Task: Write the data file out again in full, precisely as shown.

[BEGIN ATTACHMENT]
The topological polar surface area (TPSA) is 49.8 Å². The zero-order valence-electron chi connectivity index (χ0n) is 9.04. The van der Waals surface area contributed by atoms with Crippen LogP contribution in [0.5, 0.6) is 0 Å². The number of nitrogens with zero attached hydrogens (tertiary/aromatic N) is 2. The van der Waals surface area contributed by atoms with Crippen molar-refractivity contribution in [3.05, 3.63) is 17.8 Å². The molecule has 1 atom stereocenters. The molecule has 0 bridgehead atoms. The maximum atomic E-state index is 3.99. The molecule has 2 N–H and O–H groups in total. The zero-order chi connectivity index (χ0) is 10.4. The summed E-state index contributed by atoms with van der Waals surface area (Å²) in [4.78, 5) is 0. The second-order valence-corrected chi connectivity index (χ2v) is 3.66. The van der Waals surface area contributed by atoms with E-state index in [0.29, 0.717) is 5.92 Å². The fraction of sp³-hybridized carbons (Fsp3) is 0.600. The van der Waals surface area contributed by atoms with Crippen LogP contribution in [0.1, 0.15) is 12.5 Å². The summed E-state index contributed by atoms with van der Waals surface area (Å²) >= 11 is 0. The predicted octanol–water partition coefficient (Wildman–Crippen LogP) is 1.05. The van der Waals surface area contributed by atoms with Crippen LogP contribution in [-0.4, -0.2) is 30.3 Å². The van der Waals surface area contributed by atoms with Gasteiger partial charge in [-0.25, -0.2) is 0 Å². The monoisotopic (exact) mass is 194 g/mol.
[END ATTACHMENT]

The topological polar surface area (TPSA) is 49.8 Å². The zero-order valence-electron chi connectivity index (χ0n) is 9.04. The van der Waals surface area contributed by atoms with Crippen LogP contribution in [0.5, 0.6) is 0 Å². The number of nitrogens with zero attached hydrogens (tertiary/aromatic N) is 2. The van der Waals surface area contributed by atoms with Crippen molar-refractivity contribution in [3.05, 3.63) is 17.8 Å². The molecule has 1 atom stereocenters. The molecule has 0 bridgehead atoms. The maximum atomic E-state index is 3.99. The molecule has 2 N–H and O–H groups in total. The zero-order chi connectivity index (χ0) is 10.4. The summed E-state index contributed by atoms with van der Waals surface area (Å²) in [4.78, 5) is 0. The second-order valence-corrected chi connectivity index (χ2v) is 3.66. The van der Waals surface area contributed by atoms with E-state index in [0.29, 0.717) is 5.92 Å². The fraction of sp³-hybridized carbons (Fsp3) is 0.600. The van der Waals surface area contributed by atoms with Crippen LogP contribution in [0.1, 0.15) is 12.5 Å². The summed E-state index contributed by atoms with van der Waals surface area (Å²) >= 11 is 0. The predicted octanol–water partition coefficient (Wildman–Crippen LogP) is 1.05. The van der Waals surface area contributed by atoms with Crippen LogP contribution in [-0.4, -0.2) is 30.3 Å². The van der Waals surface area contributed by atoms with Gasteiger partial charge in [-0.25, -0.2) is 0 Å². The monoisotopic (exact) mass is 194 g/mol.